nakedcapitalism |  Even though this assessment of the Trump win and the implications for American politics going forward is long, it’s also meaty and very much worth your attention. Mark Blyth was virtually the only person to call a Trump victory from the get-go (a colleague who spends a lot of time outside the Acela corridor is another member of that club) but also correctly gamed out how the stock market would react.

Everything Blyth says is incisive, colorful, and on the mark. By contrast, it’s frustrating listening to Schiller because she is invested heavily in Dem orthodoxy, and not even in the plausible parts: the Hillary scandals were manufactured by Republicans, Sanders would have lost if he were the Democratic candidate, Clinton was a victim of being a woman with a long political career (hello?). Similarly, towards the end, Blyth says, “There is no left left. It’s already had its lunch eaten,” and explains why, and then Schiller begs to differ by trying to depict the Democrats as still a real force and capable of being “renovated”. Help me. But she does have some random insightful remarks. 

In other words, you can run the video and tune your attention in and out, although you may then want to go back and listen to just the Mark Blyth remarks a second time. There’s a lot of solid material here.

World’s Biggest Real Estate Frenzy Is Coming to a City Near You

bloomberg |  If they were anywhere else in Beijing, the five young women in cowboy hats and matching red, white, and blue costumes would look wildly out of place.

But here at the city’s biggest international property fair -- a frenetic gathering of brokers, developers and other real estate professionals all jockeying for the attention of Chinese buyers -- the quintet of wannabe Texans fits right in. As they promote Houston townhouses (“Yours for as little as $350,000!”), a Portugal contingent touts its Golden Visa program and the Australian delegation lures passersby with stuffed kangaroos.

Welcome to ground zero for the world’s largest cross-border residential property boom. Motivated by a weakening yuan, surging domestic housing costs and the desire to secure offshore footholds, Chinese citizens are snapping up overseas homes at an accelerating pace. They’re also venturing further afield than ever before, spreading beyond the likes of Sydney and Vancouver to lower-priced markets including Houston, Thailand’s Pattaya Beach and Malaysia’s Johor Bahru.

The buying spree has defied Chinese government efforts to restrict capital outflows and shows little sign of slowing after an estimated $15 billion of overseas real estate purchases in the first half. For cities in the cross-hairs, the challenge is to balance the economic benefits of Chinese demand against the risk that rising home prices spur a public backlash.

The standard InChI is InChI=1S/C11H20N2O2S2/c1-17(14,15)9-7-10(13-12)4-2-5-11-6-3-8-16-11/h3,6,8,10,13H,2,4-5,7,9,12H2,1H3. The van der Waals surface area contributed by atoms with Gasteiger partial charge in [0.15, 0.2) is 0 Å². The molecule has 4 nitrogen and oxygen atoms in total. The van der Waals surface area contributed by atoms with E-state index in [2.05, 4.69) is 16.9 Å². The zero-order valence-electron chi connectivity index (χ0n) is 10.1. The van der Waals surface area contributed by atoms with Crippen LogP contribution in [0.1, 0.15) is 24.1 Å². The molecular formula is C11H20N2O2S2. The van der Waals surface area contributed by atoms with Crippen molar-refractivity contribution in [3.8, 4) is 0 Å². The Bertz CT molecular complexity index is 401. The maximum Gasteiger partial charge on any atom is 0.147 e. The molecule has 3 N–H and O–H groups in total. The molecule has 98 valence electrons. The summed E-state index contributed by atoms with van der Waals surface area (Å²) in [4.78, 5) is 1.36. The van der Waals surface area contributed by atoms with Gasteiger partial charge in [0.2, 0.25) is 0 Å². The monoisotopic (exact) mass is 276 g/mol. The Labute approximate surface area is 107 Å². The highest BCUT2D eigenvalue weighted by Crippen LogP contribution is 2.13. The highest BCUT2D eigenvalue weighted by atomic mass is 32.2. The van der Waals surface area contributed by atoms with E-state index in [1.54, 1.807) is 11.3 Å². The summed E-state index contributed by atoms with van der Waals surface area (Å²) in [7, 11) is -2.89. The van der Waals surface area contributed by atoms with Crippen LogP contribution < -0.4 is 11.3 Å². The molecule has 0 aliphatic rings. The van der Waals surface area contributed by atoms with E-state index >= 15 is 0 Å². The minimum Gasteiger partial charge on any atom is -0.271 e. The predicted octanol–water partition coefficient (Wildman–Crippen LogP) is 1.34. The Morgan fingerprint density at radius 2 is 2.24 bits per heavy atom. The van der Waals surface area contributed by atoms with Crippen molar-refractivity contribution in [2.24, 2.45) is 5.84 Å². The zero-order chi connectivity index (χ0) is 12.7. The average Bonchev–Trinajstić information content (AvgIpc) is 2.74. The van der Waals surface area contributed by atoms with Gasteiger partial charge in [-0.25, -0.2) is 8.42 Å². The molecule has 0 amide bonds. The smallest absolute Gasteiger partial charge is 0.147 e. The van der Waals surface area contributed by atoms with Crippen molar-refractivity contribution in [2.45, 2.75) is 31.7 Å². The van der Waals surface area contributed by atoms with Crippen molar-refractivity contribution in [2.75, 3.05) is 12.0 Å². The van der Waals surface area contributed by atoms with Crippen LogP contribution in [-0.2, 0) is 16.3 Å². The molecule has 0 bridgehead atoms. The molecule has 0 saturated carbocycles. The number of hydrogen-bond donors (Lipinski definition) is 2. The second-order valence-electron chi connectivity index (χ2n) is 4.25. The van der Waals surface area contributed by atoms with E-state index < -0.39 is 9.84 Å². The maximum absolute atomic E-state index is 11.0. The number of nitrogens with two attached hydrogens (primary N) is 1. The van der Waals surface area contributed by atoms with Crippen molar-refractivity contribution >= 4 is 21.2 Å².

“The Chinese have managed to accumulate very large amounts of wealth, and the opportunities to deploy that capital in their own market are somewhat restricted,” said Richard Barkham, the London-based chief global economist at CBRE Group Inc., the world’s largest commercial property brokerage. “China has more than a billion people. Personally, I think we have just seen a trickle.”

Capitalism as Power Model of the Stock Market

bnarchives |  Most explanations of stock market booms and busts are based on contrasting the underlying ‘fundamental’ logic of the economy with the exogenous, non-economic factors that presumably distort it. Our paper offers a radically different model, examining the stock market not from the mechanical viewpoint of a distorted economy, but from the dialectical perspective of capitalized power. The model demonstrates that (1) the valuation of equities represents capitalized power; (2) capitalized power is dialectically intertwined with systemic fear; and (3) systemic fear and capitalized power are mediated through strategic sabotage. This triangular model, we posit, can offer a basis for examining the asymptotes, or limits, of capitalized power and the ways in which these asymptotes relate to the historical and ongoing transformation of the capitalist mode of power.

Tuesday, November 15, 2016

Running His Mouth Reckless was the ONLY Miracle Scot Free Could Actually Accomplish...,

internationalman |  Mister Trump has, however, stated that he will diminish direct taxation. The highest earners would pay 33 percent and the corporate tax rate would drop to 15 percent. Yet, he offers no explanation as to how he will make up for the shortfall. Nor does he explain how he will deal with the mushrooming national debt.

What this tells us is that, despite the euphoria that is presently being felt by Mister Trump’s supporters, the fundamentals that plague the US economy remain present and not only is it impossible for him to reverse the pre-existent slide toward economic collapse, it’s not really even a part of the agenda.